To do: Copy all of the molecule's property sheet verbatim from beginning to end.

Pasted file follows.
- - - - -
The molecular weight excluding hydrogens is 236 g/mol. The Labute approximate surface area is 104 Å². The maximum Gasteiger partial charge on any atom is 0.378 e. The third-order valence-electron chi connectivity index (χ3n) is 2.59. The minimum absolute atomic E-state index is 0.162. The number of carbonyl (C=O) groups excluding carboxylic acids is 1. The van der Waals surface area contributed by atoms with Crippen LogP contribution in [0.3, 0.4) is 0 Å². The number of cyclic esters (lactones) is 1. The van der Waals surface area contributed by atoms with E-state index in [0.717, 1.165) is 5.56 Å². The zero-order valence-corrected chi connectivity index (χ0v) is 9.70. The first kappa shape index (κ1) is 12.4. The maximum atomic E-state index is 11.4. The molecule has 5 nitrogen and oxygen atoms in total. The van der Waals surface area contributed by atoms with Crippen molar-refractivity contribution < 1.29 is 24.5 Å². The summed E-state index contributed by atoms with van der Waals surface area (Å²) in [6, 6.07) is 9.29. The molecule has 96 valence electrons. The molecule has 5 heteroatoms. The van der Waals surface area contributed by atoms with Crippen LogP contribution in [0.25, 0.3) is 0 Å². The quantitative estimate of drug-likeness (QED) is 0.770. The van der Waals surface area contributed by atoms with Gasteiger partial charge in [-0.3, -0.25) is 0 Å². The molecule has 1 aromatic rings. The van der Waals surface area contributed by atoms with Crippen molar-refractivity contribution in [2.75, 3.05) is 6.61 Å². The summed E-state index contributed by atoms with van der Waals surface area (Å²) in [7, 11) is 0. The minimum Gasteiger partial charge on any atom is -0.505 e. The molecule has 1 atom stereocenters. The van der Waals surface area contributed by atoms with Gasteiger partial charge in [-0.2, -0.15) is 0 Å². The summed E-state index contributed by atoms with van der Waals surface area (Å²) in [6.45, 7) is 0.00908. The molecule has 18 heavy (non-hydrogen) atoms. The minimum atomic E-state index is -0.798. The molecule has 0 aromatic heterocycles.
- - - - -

The molecular weight excluding hydrogens is 236 g/mol. The Labute approximate surface area is 104 Å². The maximum Gasteiger partial charge on any atom is 0.378 e. The third-order valence-electron chi connectivity index (χ3n) is 2.59. The minimum absolute atomic E-state index is 0.162. The number of carbonyl (C=O) groups excluding carboxylic acids is 1. The van der Waals surface area contributed by atoms with Crippen LogP contribution in [0.3, 0.4) is 0 Å². The number of cyclic esters (lactones) is 1. The van der Waals surface area contributed by atoms with E-state index in [0.717, 1.165) is 5.56 Å². The zero-order valence-corrected chi connectivity index (χ0v) is 9.70. The first kappa shape index (κ1) is 12.4. The maximum atomic E-state index is 11.4. The molecule has 5 nitrogen and oxygen atoms in total. The van der Waals surface area contributed by atoms with Crippen molar-refractivity contribution < 1.29 is 24.5 Å². The summed E-state index contributed by atoms with van der Waals surface area (Å²) in [6, 6.07) is 9.29. The molecule has 96 valence electrons. The molecule has 5 heteroatoms. The van der Waals surface area contributed by atoms with Crippen LogP contribution in [0.25, 0.3) is 0 Å². The quantitative estimate of drug-likeness (QED) is 0.770. The van der Waals surface area contributed by atoms with Gasteiger partial charge in [-0.3, -0.25) is 0 Å². The molecule has 1 aromatic rings. The van der Waals surface area contributed by atoms with Crippen molar-refractivity contribution in [2.75, 3.05) is 6.61 Å². The summed E-state index contributed by atoms with van der Waals surface area (Å²) in [7, 11) is 0. The minimum Gasteiger partial charge on any atom is -0.505 e. The molecule has 1 atom stereocenters. The van der Waals surface area contributed by atoms with Gasteiger partial charge in [-0.2, -0.15) is 0 Å². The summed E-state index contributed by atoms with van der Waals surface area (Å²) in [6.45, 7) is 0.00908. The molecule has 18 heavy (non-hydrogen) atoms. The minimum atomic E-state index is -0.798. The molecule has 0 aromatic heterocycles.